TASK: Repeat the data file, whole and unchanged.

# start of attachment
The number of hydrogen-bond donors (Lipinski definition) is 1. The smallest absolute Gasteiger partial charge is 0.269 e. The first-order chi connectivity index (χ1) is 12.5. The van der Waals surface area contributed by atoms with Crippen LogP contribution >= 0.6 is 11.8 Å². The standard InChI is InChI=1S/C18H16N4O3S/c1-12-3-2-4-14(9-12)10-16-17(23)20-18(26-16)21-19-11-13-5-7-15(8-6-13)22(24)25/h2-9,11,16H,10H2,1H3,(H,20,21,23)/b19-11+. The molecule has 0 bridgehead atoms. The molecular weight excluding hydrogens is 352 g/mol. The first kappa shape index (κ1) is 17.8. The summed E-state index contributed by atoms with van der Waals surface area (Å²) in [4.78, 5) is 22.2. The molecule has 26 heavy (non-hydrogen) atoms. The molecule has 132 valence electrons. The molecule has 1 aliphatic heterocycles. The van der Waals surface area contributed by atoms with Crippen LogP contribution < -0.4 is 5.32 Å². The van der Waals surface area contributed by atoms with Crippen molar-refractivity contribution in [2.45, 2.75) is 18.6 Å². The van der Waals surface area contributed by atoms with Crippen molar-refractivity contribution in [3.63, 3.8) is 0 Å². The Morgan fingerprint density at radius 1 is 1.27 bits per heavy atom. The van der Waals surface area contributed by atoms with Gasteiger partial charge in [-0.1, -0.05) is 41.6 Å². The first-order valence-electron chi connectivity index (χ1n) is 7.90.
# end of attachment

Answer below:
The number of hydrogen-bond donors (Lipinski definition) is 1. The smallest absolute Gasteiger partial charge is 0.269 e. The first-order chi connectivity index (χ1) is 12.5. The van der Waals surface area contributed by atoms with Crippen LogP contribution >= 0.6 is 11.8 Å². The standard InChI is InChI=1S/C18H16N4O3S/c1-12-3-2-4-14(9-12)10-16-17(23)20-18(26-16)21-19-11-13-5-7-15(8-6-13)22(24)25/h2-9,11,16H,10H2,1H3,(H,20,21,23)/b19-11+. The molecule has 0 bridgehead atoms. The molecular weight excluding hydrogens is 352 g/mol. The first kappa shape index (κ1) is 17.8. The summed E-state index contributed by atoms with van der Waals surface area (Å²) in [4.78, 5) is 22.2. The molecule has 26 heavy (non-hydrogen) atoms. The molecule has 132 valence electrons. The molecule has 1 aliphatic heterocycles. The van der Waals surface area contributed by atoms with Crippen LogP contribution < -0.4 is 5.32 Å². The van der Waals surface area contributed by atoms with Crippen molar-refractivity contribution in [2.45, 2.75) is 18.6 Å². The van der Waals surface area contributed by atoms with Crippen molar-refractivity contribution in [3.63, 3.8) is 0 Å². The Morgan fingerprint density at radius 1 is 1.27 bits per heavy atom. The van der Waals surface area contributed by atoms with Gasteiger partial charge in [-0.1, -0.05) is 41.6 Å². The first-order valence-electron chi connectivity index (χ1n) is 7.90.